This Wednesday 8th November I will be the opening speaker at ‘Themes and trends in library and information research‘, a one-day conference hosted by CILIP in Kent at Canterbury Christ Church University. Entitled ‘Practitioner research: value, impact, and priorities’ my presentation covers four mains themes:
- The long-identified (and debated) research-practice gap in library and information science research
- The case for research-led practice and practitioner-led research
- Access to current research in library and information science research in the UK
- Means of generating new research ideas
Yesterday I delivered a presentation about social media research undertaken by staff and students within the Centre for Social Informatics at Edinburgh Napier University (slides available on SildeShare) at McMaster University.
Today I am returning to campus to contribute to the McMaster Library Research Symposium 2017.
At this event I will be relating the main findings of the CILIP/ARA Workforce Mapping Project completed in 2014/15, and the impact of the work to date. The slides for my presentation are available on SlideShare, and below. Continue reading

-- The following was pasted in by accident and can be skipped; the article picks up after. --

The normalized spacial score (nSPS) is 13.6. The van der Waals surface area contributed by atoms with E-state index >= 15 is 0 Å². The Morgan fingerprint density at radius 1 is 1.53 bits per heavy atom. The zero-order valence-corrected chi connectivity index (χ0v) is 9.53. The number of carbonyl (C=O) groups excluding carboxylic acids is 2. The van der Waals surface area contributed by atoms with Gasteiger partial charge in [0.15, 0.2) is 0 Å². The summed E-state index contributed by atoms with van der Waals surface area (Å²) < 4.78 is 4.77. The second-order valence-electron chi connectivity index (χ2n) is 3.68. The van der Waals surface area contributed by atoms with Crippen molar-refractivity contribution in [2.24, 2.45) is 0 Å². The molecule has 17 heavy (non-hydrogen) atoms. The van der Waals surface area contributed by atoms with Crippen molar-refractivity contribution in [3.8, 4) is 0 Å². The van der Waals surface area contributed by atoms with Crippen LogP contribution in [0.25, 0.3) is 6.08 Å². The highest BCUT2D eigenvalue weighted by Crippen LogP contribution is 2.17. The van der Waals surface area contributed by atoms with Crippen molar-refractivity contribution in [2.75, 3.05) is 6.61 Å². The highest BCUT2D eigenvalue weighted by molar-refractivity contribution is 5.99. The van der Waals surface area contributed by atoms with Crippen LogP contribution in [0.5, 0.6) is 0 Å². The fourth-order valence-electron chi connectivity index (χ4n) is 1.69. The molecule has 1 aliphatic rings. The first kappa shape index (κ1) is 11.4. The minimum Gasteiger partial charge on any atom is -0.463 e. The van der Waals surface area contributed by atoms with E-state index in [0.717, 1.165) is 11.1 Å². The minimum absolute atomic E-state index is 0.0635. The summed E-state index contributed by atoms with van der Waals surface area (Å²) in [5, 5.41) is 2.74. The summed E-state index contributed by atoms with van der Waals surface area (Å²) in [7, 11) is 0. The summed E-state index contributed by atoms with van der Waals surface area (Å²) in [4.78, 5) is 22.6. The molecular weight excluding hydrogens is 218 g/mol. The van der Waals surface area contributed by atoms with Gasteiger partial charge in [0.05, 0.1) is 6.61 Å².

The executive summary is available from the CILIP web site
Last week the Chartered Institute of Library and Information Professionals (CILIP) and the Archives and Records Association (ARA) held a launch event in London. Here an executive summary of the Workforce Mapping Project, with which I have been heavily involved over the past 15 months, was presented. The summary distributed at the launch notes key findings of the study.
- The estimated size of the UK workforce in the Library, Archives, Records, Information Management, and Knowledge Management professions is 86,376.
- Women dominate the workforce (78.1% of the workforce is female, and 21.9% male), yet earn less than men, and are not so well represented in senior management positions.
- The workforce is highly qualified: 61.4% hold postgraduate academic qualifications.
- The workforce is ageing: 55.3% of its members are over 45 years of age. (The equivalent figure for the UK workforce as a whole is 41.1%.)
- There is low ethnic diversity in the workforce: 96.7% identify as ‘white’.